excessive or servile flattery
- An orator was most in need of rhetorical means of reinscribing himself within the realm of the pitiable when faced with charges of "sycophancy," that mysterious and vilified form of prosecution, whose name literally means "pointing out" or displaying figs. In classical Athens the term "sycophancy" did not refer to flattery but to some method of prosecuting that was not socially acceptable. The sychophant was somehow the opposite of the upright legitimate democratic prosecutor. Accusing one’s opponent of being a sychophant was one of the most powerful weapons in the rhetorical arsenal because the word sychophant specially directed the audience to consider the degree to which a prosecutor had veered from the city’s system of value.
- Danielle S. Allen, The World of Prometheus: The Politics of Punishing in Democratic Athens, Princeton University Press, 2003, p. 156
- Most of the “better sort” were not genuine Sons of Liberty at all, but timid sycophants, pliant instruments of despotism, far more intent upon the ruin of Mr Adams and America in general thsn nay Minister could be shown to be.
- Carl Lotus Becker, The Eve of the Revolution: A Chronicle of the Breach with England, Library Of Alexandria, p. 151
- Sycophancy toward those who hold power is a fact in every regime, and especially in a democracy, where, unlike, where unlike tyranny, there is an accepted principle of legitimacy that breaks the inner will to resist, and where, as I have said, there is no legitimate power other than the people to which a man can turn.
- Sycophant, n. One who approaches Greatness on his belly so that he may not be commanded to turn and be kicked.
- Ambrose Bierce, The Devil's Dictionary of Ambrose Bierce - Complete and Unabridged - Special Edition, Special Edition Books, 2010, p. 198
- You moralistic dog—admitting a hierarchy in which you are subordinate, purely that you may have subordinates; licking the boots of a superior, that you may have yours in turn licked by an underling.
- Kenneth Burke, Towards a Better Life (Berkeley: 1966), p. 9
- I would rather a thousand times be a free soul in jail than to be a sycophant and coward in the streets.
- Eugene V. Debs, speech in Canton, Ohio, 1918, in: Neil A. Hamilton Rebels and Renegades: A Chronology of Social and Political Dissent in the United States, Taylor & Francis, 2002, p. 333.
- A poet’s prayer. Almighty Father! let thy lowly child,
Strong in his love of truth, be wisely bold — ,
A patriot bard, by sycophants reviled,
Let him live usefully, and not die old I,
Let poor men's children, pleased to read his lays,
Love, for his sake, the scenes where he hath been.
- Ebenezer Elliott, Robert Chambers, Robert Carruthers Cyclopœdia of English Literature: A Selection of the Choicest Productions of English Authors, from the Earlist to the Present Time, Connected by a Critical and Biographical History, Gould and Lincoln, 1855, p. 459.
- But how can he be honoured, when he does not honour himself; when he loses himself in the crowd; when he is no longer the lawgiver, but the sycophant, ducking to the giddy opinion of a reckless public; when he must sustain with shameless advocacy some bad government,...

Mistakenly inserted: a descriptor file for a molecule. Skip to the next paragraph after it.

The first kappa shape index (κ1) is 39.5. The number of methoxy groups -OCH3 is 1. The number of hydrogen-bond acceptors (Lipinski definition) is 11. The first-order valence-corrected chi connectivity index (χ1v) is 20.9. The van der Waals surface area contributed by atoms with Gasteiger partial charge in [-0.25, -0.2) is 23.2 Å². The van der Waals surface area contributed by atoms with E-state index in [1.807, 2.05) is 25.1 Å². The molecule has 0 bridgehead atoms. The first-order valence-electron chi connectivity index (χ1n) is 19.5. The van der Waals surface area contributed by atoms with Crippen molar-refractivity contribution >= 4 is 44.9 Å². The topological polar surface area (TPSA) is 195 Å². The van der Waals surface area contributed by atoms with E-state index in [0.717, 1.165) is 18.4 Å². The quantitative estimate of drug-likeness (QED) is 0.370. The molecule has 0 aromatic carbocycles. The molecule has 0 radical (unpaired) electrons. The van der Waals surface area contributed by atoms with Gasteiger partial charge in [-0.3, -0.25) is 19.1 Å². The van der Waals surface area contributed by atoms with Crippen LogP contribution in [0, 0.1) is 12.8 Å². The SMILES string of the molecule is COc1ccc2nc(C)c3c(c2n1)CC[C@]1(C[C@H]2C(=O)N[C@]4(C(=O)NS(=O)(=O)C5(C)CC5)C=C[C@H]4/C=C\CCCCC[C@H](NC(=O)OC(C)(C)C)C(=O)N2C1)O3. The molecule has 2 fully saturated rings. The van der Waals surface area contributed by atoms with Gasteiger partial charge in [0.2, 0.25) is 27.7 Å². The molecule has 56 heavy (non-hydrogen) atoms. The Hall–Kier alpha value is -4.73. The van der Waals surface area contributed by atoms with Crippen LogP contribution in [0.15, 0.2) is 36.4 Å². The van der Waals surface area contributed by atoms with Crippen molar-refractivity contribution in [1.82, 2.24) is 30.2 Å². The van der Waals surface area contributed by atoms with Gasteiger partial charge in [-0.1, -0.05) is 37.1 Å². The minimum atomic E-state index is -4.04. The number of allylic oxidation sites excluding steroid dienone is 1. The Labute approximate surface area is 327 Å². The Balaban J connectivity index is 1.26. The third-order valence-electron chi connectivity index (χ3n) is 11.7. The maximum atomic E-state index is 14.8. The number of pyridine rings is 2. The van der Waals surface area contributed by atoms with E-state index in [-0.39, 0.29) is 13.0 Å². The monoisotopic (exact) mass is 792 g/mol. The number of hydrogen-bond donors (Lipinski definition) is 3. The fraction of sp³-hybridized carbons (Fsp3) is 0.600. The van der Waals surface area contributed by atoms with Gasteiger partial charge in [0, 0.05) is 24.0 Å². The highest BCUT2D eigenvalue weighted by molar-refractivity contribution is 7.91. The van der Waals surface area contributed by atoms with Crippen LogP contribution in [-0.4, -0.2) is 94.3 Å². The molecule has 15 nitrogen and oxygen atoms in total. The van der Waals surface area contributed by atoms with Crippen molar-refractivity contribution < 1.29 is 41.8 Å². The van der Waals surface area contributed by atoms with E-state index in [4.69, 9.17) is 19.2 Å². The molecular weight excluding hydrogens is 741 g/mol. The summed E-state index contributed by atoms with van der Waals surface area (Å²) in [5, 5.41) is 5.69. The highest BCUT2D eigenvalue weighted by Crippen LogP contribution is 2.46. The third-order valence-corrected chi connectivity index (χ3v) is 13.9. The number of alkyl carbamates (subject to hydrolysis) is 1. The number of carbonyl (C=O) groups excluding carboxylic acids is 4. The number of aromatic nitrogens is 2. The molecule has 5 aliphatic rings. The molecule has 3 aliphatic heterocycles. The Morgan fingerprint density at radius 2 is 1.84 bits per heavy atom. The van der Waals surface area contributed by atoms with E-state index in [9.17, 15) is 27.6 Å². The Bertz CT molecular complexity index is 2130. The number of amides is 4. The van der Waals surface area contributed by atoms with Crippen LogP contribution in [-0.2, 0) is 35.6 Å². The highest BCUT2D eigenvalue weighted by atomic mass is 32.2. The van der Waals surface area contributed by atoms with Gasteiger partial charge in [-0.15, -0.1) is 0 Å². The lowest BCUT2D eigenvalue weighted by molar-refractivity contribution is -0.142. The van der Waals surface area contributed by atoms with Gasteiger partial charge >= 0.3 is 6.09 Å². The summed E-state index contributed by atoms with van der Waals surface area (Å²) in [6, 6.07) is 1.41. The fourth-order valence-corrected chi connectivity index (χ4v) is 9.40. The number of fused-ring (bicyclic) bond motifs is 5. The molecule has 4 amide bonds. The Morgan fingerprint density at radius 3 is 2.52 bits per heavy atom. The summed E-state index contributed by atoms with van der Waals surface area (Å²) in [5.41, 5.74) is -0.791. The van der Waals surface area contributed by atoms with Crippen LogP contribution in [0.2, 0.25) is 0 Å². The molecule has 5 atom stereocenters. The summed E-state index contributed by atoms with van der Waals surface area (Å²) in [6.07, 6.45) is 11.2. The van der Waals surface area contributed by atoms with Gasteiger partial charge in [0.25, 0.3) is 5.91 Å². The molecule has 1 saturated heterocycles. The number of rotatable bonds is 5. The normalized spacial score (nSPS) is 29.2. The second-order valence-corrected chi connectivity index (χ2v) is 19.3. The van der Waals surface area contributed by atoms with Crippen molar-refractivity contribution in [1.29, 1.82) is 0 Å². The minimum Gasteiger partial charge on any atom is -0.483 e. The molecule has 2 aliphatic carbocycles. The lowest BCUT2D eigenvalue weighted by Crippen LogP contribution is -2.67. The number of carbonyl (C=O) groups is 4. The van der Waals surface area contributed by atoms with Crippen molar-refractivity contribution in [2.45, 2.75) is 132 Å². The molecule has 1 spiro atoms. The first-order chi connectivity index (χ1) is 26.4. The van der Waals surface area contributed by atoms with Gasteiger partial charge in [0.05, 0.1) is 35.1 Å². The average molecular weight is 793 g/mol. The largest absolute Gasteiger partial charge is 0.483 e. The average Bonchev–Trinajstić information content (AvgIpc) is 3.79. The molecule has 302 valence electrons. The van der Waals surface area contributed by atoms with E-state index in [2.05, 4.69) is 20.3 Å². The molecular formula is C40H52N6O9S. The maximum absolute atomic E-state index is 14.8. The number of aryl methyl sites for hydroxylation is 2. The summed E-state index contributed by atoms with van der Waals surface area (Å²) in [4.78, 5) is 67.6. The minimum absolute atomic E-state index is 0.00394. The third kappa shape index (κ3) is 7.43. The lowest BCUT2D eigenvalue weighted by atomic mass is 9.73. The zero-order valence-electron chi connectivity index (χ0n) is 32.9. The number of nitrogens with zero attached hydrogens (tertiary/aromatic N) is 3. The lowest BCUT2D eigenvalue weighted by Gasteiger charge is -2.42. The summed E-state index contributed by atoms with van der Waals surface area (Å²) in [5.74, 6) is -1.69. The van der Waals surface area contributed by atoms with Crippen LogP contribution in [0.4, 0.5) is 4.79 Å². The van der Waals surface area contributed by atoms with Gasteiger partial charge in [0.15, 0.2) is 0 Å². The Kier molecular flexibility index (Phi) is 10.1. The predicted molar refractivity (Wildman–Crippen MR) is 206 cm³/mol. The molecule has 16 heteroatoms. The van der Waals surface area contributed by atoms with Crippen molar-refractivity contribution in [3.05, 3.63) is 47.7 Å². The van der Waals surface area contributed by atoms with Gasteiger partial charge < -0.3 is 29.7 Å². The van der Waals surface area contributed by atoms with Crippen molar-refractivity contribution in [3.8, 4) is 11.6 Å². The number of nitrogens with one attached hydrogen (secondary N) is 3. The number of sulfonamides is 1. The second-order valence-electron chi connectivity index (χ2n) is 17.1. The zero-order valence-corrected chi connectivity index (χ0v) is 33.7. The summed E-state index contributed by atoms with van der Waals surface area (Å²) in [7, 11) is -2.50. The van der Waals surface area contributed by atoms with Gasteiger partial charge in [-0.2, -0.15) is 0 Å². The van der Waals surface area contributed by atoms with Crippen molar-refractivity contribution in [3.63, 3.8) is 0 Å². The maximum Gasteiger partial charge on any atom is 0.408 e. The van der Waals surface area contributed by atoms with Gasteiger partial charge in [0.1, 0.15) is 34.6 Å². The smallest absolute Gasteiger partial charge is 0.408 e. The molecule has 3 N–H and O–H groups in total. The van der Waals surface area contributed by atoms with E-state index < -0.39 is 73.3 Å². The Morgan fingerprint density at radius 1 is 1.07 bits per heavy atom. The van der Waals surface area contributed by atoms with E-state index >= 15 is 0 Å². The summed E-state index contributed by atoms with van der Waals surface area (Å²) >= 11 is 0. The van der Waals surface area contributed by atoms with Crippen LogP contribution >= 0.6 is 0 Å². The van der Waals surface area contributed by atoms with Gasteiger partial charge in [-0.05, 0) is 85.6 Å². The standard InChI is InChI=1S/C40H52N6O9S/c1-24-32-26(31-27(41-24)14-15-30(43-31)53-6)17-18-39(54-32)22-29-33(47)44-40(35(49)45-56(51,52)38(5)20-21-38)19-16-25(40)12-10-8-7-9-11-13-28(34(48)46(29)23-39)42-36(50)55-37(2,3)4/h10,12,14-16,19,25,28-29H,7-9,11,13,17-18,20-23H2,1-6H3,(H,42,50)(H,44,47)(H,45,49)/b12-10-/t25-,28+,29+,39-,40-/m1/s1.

- An examination of the leaders and military assistants closest to Hitler – men such as Jodi and Keitel in the OKW and Ribbentrop, Himmler, Goering and Goebbels - reveals that almost all were sycophants. Ribbentrop and Goering, for example, carefully saw to it that Hitler received only the reports that confirmed his own beliefs and images.
- Michael I. Handel in: War Strategy and Intelligence, Routledge, 12 November 2012, p. 212.
- From his childhood onward this boy [the future Edward VIII.] will be surrounded by sycophants and flatterers by the score.
- A few steps brought us in full view of all the pomp, circumstance, and chivalry, bows and arrows, sycophants and rascals, with which the governor is usually surrounded.
- George Wilkins Kendall, Narrative of the Texan Santa Fé Expedition: Comprising a Tour Through Texas, and Capture of the Texans, Intellect Books, 2013, p. 216
- The sycophant who, in the pay of the English oligarchy, played the romantic laudatory temporis acti against the French Revolution, just, as in the pay of the North American Colonies at the beginning of the American troubles, he had played the Liberal against the English oligarchy, was an out and out vulgar bourgeois.
- The orators ... frequently take the fact that the prosecutor was not himself wronged as a sign that the prosecution is sychophantic...The sychophant characteristically acts after the event and rakes up old charges...If men do not contest charges immediately but later, they are regarded as sychophants and poneroi (vulgar people).
- R. Osborne, "The World of Prometheus: The Politics of Punishing in Democratic Athens", p. 156
- Nothing is more customary in man than to recognize superior wisdom in the person of his oppressor.
- Alexis de Tocqueville, Democracy in America, Volume 2, Book 1, Chapter 2, J. Spencer, trans.
- The powerful, if they carry oppression beyond a certain point, necessarily end by making themselves adored by their slaves. For the thought of being under absolute compulsion, the plaything of another, is unendurable for a human being. Hence, if every way of escape from the constraint is taken from him, there is nothing left for him to do but to persuade himself that he does the things he is forced to do willingly, that is to say, to substitute devotion for obedience. ... It is by this twist that slavery debases the soul: this devotion is in fact based on a lie, since the reasons for it cannot bear investigation. ... Moreover, the master is deceived too by the fallacy of devotion.
- Simone Weil, Gravity and Grace (1972), pp. 142-143